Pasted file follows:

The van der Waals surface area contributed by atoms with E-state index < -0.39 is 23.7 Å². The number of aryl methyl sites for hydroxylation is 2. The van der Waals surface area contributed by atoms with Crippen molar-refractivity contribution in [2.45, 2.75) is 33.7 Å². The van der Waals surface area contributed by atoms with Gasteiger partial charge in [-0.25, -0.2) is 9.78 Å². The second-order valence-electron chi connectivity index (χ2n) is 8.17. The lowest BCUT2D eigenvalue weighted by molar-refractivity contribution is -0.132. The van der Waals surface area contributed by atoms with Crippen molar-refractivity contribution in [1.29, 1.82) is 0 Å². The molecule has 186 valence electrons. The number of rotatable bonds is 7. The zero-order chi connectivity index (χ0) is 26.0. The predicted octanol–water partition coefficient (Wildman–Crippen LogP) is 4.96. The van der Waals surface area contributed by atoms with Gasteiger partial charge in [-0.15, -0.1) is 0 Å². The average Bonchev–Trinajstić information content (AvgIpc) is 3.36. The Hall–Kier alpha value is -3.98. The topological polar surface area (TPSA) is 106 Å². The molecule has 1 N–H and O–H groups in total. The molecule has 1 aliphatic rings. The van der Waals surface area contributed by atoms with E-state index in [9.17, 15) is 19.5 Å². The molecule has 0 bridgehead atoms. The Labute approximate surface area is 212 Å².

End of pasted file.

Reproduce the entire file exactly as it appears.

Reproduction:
The van der Waals surface area contributed by atoms with E-state index < -0.39 is 23.7 Å². The number of aryl methyl sites for hydroxylation is 2. The van der Waals surface area contributed by atoms with Crippen molar-refractivity contribution in [2.45, 2.75) is 33.7 Å². The van der Waals surface area contributed by atoms with Gasteiger partial charge in [-0.25, -0.2) is 9.78 Å². The second-order valence-electron chi connectivity index (χ2n) is 8.17. The lowest BCUT2D eigenvalue weighted by molar-refractivity contribution is -0.132. The van der Waals surface area contributed by atoms with Crippen molar-refractivity contribution in [1.29, 1.82) is 0 Å². The molecule has 186 valence electrons. The number of rotatable bonds is 7. The zero-order chi connectivity index (χ0) is 26.0. The predicted octanol–water partition coefficient (Wildman–Crippen LogP) is 4.96. The van der Waals surface area contributed by atoms with Gasteiger partial charge in [-0.15, -0.1) is 0 Å². The average Bonchev–Trinajstić information content (AvgIpc) is 3.36. The Hall–Kier alpha value is -3.98. The topological polar surface area (TPSA) is 106 Å². The molecule has 1 N–H and O–H groups in total. The molecule has 1 aliphatic rings. The van der Waals surface area contributed by atoms with E-state index in [9.17, 15) is 19.5 Å². The molecule has 0 bridgehead atoms. The Labute approximate surface area is 212 Å².